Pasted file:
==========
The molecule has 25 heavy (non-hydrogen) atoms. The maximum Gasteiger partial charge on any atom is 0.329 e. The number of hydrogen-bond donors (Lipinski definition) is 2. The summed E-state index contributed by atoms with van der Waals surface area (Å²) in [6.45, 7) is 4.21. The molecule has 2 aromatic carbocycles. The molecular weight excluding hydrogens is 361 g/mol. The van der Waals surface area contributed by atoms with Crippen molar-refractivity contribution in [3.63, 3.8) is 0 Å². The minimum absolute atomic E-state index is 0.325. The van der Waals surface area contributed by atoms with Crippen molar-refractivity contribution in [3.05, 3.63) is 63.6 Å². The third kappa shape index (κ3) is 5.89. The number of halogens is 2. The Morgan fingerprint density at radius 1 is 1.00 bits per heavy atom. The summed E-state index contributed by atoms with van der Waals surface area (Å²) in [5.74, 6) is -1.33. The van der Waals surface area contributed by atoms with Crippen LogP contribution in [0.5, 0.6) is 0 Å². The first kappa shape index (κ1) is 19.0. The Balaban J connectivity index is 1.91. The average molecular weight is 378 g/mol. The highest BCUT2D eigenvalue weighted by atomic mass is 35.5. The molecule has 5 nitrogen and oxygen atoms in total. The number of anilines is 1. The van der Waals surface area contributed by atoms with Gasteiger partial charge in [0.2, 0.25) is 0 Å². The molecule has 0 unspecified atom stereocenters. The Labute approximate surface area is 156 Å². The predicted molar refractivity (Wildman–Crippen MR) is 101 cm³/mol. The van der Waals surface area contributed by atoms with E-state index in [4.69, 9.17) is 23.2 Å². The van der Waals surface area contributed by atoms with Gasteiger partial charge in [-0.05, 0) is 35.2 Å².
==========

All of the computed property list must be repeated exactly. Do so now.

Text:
The molecule has 25 heavy (non-hydrogen) atoms. The maximum Gasteiger partial charge on any atom is 0.329 e. The number of hydrogen-bond donors (Lipinski definition) is 2. The summed E-state index contributed by atoms with van der Waals surface area (Å²) in [6.45, 7) is 4.21. The molecule has 2 aromatic carbocycles. The molecular weight excluding hydrogens is 361 g/mol. The van der Waals surface area contributed by atoms with Crippen molar-refractivity contribution in [3.63, 3.8) is 0 Å². The minimum absolute atomic E-state index is 0.325. The van der Waals surface area contributed by atoms with Crippen molar-refractivity contribution in [3.05, 3.63) is 63.6 Å². The third kappa shape index (κ3) is 5.89. The number of halogens is 2. The Morgan fingerprint density at radius 1 is 1.00 bits per heavy atom. The summed E-state index contributed by atoms with van der Waals surface area (Å²) in [5.74, 6) is -1.33. The van der Waals surface area contributed by atoms with Crippen LogP contribution in [0.5, 0.6) is 0 Å². The first kappa shape index (κ1) is 19.0. The Balaban J connectivity index is 1.91. The average molecular weight is 378 g/mol. The highest BCUT2D eigenvalue weighted by atomic mass is 35.5. The molecule has 5 nitrogen and oxygen atoms in total. The number of anilines is 1. The van der Waals surface area contributed by atoms with Gasteiger partial charge in [0.2, 0.25) is 0 Å². The molecule has 0 unspecified atom stereocenters. The Labute approximate surface area is 156 Å². The predicted molar refractivity (Wildman–Crippen MR) is 101 cm³/mol. The van der Waals surface area contributed by atoms with E-state index in [4.69, 9.17) is 23.2 Å². The van der Waals surface area contributed by atoms with Gasteiger partial charge in [-0.05, 0) is 35.2 Å².